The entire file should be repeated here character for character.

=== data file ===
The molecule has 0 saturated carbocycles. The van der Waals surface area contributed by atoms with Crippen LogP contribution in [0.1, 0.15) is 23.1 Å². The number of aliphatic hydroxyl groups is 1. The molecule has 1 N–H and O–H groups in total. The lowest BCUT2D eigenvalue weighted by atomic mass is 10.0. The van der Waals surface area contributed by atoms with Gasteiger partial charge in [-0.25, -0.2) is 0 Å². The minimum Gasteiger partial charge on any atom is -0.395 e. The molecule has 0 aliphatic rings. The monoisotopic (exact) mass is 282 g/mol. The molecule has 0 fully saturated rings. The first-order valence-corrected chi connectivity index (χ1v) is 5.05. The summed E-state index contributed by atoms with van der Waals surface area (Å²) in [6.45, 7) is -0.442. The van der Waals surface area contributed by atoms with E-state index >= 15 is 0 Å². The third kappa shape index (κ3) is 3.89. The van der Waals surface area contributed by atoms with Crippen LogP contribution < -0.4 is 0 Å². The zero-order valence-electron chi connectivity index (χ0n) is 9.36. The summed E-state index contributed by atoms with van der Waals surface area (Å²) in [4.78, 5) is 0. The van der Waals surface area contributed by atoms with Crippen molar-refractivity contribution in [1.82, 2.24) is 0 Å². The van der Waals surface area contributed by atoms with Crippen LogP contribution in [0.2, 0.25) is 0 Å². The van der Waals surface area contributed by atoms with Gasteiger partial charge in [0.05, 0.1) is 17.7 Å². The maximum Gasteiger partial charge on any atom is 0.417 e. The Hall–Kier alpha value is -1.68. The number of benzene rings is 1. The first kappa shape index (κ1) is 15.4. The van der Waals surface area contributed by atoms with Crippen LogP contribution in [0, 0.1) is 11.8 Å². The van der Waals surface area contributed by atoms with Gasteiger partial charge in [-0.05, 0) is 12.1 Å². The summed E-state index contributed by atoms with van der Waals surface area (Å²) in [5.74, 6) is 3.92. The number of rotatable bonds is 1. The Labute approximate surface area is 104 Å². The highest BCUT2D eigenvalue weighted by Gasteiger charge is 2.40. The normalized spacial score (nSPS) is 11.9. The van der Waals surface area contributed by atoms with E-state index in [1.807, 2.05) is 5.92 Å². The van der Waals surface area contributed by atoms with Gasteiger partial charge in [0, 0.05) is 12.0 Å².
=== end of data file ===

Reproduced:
The molecule has 0 saturated carbocycles. The van der Waals surface area contributed by atoms with Crippen LogP contribution in [0.1, 0.15) is 23.1 Å². The number of aliphatic hydroxyl groups is 1. The molecule has 1 N–H and O–H groups in total. The lowest BCUT2D eigenvalue weighted by atomic mass is 10.0. The van der Waals surface area contributed by atoms with Gasteiger partial charge in [-0.25, -0.2) is 0 Å². The minimum Gasteiger partial charge on any atom is -0.395 e. The molecule has 0 aliphatic rings. The monoisotopic (exact) mass is 282 g/mol. The molecule has 0 fully saturated rings. The first-order valence-corrected chi connectivity index (χ1v) is 5.05. The summed E-state index contributed by atoms with van der Waals surface area (Å²) in [6.45, 7) is -0.442. The van der Waals surface area contributed by atoms with E-state index >= 15 is 0 Å². The third kappa shape index (κ3) is 3.89. The van der Waals surface area contributed by atoms with Crippen LogP contribution < -0.4 is 0 Å². The zero-order valence-electron chi connectivity index (χ0n) is 9.36. The summed E-state index contributed by atoms with van der Waals surface area (Å²) in [4.78, 5) is 0. The van der Waals surface area contributed by atoms with Crippen molar-refractivity contribution in [1.82, 2.24) is 0 Å². The van der Waals surface area contributed by atoms with Crippen LogP contribution in [0.2, 0.25) is 0 Å². The van der Waals surface area contributed by atoms with Gasteiger partial charge in [0.05, 0.1) is 17.7 Å². The maximum Gasteiger partial charge on any atom is 0.417 e. The Hall–Kier alpha value is -1.68. The number of benzene rings is 1. The first kappa shape index (κ1) is 15.4. The van der Waals surface area contributed by atoms with Crippen LogP contribution in [0, 0.1) is 11.8 Å². The van der Waals surface area contributed by atoms with Gasteiger partial charge in [-0.05, 0) is 12.1 Å². The summed E-state index contributed by atoms with van der Waals surface area (Å²) in [5.74, 6) is 3.92. The number of rotatable bonds is 1. The Labute approximate surface area is 104 Å². The highest BCUT2D eigenvalue weighted by Gasteiger charge is 2.40. The normalized spacial score (nSPS) is 11.9. The van der Waals surface area contributed by atoms with E-state index in [1.807, 2.05) is 5.92 Å². The van der Waals surface area contributed by atoms with Gasteiger partial charge in [0, 0.05) is 12.0 Å².